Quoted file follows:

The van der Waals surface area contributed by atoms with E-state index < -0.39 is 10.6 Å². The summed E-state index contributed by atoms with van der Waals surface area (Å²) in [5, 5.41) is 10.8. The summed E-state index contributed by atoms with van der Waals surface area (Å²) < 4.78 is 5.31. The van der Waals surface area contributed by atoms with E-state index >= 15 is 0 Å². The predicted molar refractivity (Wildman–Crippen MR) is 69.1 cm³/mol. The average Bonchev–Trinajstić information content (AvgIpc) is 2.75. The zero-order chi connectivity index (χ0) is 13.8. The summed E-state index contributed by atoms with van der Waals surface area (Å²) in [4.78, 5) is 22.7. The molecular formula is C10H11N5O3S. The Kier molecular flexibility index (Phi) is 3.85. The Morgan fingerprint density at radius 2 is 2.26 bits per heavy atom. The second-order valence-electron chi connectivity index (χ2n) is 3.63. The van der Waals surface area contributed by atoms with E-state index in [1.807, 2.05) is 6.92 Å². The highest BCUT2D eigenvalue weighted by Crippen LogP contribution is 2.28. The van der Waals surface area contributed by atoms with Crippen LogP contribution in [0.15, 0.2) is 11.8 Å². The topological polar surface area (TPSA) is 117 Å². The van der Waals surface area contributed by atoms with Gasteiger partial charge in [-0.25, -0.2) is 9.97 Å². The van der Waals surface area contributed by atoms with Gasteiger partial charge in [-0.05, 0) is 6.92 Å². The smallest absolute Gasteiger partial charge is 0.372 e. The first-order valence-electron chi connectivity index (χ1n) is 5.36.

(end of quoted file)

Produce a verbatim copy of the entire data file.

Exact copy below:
The van der Waals surface area contributed by atoms with E-state index < -0.39 is 10.6 Å². The summed E-state index contributed by atoms with van der Waals surface area (Å²) in [5, 5.41) is 10.8. The summed E-state index contributed by atoms with van der Waals surface area (Å²) < 4.78 is 5.31. The van der Waals surface area contributed by atoms with E-state index >= 15 is 0 Å². The predicted molar refractivity (Wildman–Crippen MR) is 69.1 cm³/mol. The average Bonchev–Trinajstić information content (AvgIpc) is 2.75. The zero-order chi connectivity index (χ0) is 13.8. The summed E-state index contributed by atoms with van der Waals surface area (Å²) in [4.78, 5) is 22.7. The molecular formula is C10H11N5O3S. The Kier molecular flexibility index (Phi) is 3.85. The Morgan fingerprint density at radius 2 is 2.26 bits per heavy atom. The second-order valence-electron chi connectivity index (χ2n) is 3.63. The van der Waals surface area contributed by atoms with E-state index in [1.807, 2.05) is 6.92 Å². The highest BCUT2D eigenvalue weighted by Crippen LogP contribution is 2.28. The van der Waals surface area contributed by atoms with Crippen LogP contribution in [0.15, 0.2) is 11.8 Å². The topological polar surface area (TPSA) is 117 Å². The van der Waals surface area contributed by atoms with Gasteiger partial charge in [-0.25, -0.2) is 9.97 Å². The van der Waals surface area contributed by atoms with Gasteiger partial charge in [-0.05, 0) is 6.92 Å². The smallest absolute Gasteiger partial charge is 0.372 e. The first-order valence-electron chi connectivity index (χ1n) is 5.36.